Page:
Tucked away in central Russia, an adorable statue pays homage to the animals that lose their lives in the name of science every year. Located in Siberia in the city of Novosibirsk, the sculpture shows a scholarly looking mouse knitting. And when one looks closer, it's apparent that this mouse isn't knitting an ordinary scarf or a hat. No, it's actually knitting a double-strand of DNA.
The sculpture sits in front of the Institute of Cytology and Genetics at the Russian Academy of Sciences and was completed in 2013. Called the Monument to the Laboratory Mouse, it was designed to honor the 55th anniversary of the founding of the institute. Forged from bronze, it took a year to complete. The mouse wears spectacles on the bridge of its nose, lost in concentration about the work that it's doing.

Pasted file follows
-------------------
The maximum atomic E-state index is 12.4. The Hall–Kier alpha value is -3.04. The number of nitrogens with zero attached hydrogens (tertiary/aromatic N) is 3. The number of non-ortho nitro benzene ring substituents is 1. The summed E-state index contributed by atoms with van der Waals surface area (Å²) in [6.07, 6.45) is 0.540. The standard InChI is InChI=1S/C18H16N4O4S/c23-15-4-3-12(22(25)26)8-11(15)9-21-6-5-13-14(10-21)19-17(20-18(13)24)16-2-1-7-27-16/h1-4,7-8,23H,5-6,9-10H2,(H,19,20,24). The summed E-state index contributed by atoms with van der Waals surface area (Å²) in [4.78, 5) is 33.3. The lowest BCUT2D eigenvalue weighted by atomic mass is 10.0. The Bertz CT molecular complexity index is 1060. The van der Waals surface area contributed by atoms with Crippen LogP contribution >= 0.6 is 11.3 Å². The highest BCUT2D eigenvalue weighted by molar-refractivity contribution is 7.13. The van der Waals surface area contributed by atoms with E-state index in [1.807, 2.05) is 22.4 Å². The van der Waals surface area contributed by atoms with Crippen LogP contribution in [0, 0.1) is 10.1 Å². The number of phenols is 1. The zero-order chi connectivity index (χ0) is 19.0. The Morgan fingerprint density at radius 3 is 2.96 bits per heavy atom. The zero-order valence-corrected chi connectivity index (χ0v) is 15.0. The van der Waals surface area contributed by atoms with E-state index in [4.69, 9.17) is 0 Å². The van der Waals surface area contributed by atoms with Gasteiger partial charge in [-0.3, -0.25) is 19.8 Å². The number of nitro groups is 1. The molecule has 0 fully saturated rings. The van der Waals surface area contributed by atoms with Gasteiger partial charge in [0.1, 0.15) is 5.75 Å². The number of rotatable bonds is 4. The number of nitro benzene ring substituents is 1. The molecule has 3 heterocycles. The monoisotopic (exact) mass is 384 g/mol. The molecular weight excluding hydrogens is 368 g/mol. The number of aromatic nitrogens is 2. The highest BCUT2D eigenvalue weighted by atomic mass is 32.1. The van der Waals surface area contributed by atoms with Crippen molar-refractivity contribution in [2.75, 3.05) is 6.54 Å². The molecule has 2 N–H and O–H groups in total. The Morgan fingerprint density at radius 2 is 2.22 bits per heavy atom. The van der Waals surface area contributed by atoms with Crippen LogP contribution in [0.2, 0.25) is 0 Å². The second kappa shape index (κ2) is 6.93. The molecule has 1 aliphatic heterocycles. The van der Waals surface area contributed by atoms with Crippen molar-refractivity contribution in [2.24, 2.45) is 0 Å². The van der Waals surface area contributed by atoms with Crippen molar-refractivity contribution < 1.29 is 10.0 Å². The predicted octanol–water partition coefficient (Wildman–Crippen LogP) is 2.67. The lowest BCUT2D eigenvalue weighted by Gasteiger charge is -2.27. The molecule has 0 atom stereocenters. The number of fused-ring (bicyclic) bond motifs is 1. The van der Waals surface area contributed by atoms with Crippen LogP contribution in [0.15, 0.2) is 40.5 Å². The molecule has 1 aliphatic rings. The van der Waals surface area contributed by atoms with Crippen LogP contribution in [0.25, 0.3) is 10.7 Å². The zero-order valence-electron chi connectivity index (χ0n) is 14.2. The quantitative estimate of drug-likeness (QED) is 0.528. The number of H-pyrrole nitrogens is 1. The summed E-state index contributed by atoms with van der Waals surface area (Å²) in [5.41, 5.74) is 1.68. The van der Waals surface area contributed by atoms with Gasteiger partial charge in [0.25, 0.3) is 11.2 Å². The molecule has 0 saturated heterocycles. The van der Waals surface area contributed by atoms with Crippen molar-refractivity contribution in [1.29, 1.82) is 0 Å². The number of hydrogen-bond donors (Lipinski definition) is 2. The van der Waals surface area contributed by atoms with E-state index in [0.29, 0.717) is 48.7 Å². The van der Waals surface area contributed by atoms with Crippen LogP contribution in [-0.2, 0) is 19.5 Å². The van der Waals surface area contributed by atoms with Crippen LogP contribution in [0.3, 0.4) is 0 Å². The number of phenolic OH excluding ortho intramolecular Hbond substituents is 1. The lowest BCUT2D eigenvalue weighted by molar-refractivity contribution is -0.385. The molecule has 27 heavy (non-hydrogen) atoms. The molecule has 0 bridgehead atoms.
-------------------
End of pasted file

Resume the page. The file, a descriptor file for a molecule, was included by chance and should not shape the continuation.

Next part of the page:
“It combines both the image of a laboratory mouse and a scientist, because they are connected to each other and serve one cause,” said sculptor Andrei Kharkevich of the design. “The mouse is imprinted at the time of scientific discovery.”
Mice have long been used to help researchers make breakthrough scientific discoveries. Not only does their small size and low cost make them appealing, but their short lifespan and quick breeding cycle mean that scientists can observe many generations in a short time. They also have a good general disposition and their genetic similarities to humans allow researchers to see many of the same human symptoms in their test subjects.
Of course, this type of animal research is problematic as well. Though testing on mice has brought about important results, organizations like PETA speak out against the use of lab animals. Mice can be put in painful and anxiety-inducing situations for researchers to conduct tests, and have an inferior quality of life.
So with the Monument to the Laboratory Mouse, let's not only marvel at our incredible achievements but also take the time to say thank you to the millions of animals whose lives have been sacrificed in the name of science.